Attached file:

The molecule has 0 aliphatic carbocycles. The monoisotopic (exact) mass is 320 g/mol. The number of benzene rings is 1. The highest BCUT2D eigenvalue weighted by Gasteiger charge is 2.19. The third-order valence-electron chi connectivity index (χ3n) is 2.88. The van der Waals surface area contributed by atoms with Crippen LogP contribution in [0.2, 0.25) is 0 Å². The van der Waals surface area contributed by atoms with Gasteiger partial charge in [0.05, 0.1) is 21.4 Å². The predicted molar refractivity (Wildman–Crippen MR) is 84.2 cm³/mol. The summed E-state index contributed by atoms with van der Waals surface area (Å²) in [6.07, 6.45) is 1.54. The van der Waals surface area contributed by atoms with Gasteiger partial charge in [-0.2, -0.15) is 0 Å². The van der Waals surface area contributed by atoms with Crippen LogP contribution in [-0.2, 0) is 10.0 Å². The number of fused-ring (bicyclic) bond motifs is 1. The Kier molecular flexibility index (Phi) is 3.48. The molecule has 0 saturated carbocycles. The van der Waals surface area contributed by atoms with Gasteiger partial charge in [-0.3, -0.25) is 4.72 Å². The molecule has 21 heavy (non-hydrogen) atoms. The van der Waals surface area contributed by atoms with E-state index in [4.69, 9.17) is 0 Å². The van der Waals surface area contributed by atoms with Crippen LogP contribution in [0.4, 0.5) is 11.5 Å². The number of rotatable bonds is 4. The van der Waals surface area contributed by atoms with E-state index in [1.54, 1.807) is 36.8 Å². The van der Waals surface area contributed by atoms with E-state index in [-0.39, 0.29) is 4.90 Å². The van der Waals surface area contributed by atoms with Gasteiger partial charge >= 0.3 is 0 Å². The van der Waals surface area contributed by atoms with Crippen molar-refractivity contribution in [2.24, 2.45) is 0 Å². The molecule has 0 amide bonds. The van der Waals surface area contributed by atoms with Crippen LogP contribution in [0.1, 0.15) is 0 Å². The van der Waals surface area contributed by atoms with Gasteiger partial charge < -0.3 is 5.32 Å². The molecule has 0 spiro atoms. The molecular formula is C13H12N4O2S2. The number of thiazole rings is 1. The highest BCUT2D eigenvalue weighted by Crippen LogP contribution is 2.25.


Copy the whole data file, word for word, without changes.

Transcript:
The molecule has 0 aliphatic carbocycles. The monoisotopic (exact) mass is 320 g/mol. The number of benzene rings is 1. The highest BCUT2D eigenvalue weighted by Gasteiger charge is 2.19. The third-order valence-electron chi connectivity index (χ3n) is 2.88. The van der Waals surface area contributed by atoms with Crippen LogP contribution in [0.2, 0.25) is 0 Å². The van der Waals surface area contributed by atoms with Gasteiger partial charge in [0.05, 0.1) is 21.4 Å². The predicted molar refractivity (Wildman–Crippen MR) is 84.2 cm³/mol. The summed E-state index contributed by atoms with van der Waals surface area (Å²) in [6.07, 6.45) is 1.54. The van der Waals surface area contributed by atoms with Gasteiger partial charge in [-0.2, -0.15) is 0 Å². The van der Waals surface area contributed by atoms with Crippen LogP contribution in [-0.2, 0) is 10.0 Å². The number of fused-ring (bicyclic) bond motifs is 1. The Kier molecular flexibility index (Phi) is 3.48. The molecule has 0 saturated carbocycles. The van der Waals surface area contributed by atoms with Gasteiger partial charge in [-0.3, -0.25) is 4.72 Å². The molecule has 21 heavy (non-hydrogen) atoms. The van der Waals surface area contributed by atoms with E-state index in [4.69, 9.17) is 0 Å². The van der Waals surface area contributed by atoms with Crippen LogP contribution in [0.4, 0.5) is 11.5 Å². The number of rotatable bonds is 4. The van der Waals surface area contributed by atoms with E-state index in [1.54, 1.807) is 36.8 Å². The van der Waals surface area contributed by atoms with E-state index in [-0.39, 0.29) is 4.90 Å². The van der Waals surface area contributed by atoms with Gasteiger partial charge >= 0.3 is 0 Å². The van der Waals surface area contributed by atoms with Crippen molar-refractivity contribution in [2.24, 2.45) is 0 Å². The molecule has 0 amide bonds. The van der Waals surface area contributed by atoms with Crippen LogP contribution in [0.1, 0.15) is 0 Å². The van der Waals surface area contributed by atoms with Gasteiger partial charge < -0.3 is 5.32 Å². The molecule has 0 spiro atoms. The molecular formula is C13H12N4O2S2. The number of thiazole rings is 1. The highest BCUT2D eigenvalue weighted by Crippen LogP contribution is 2.25.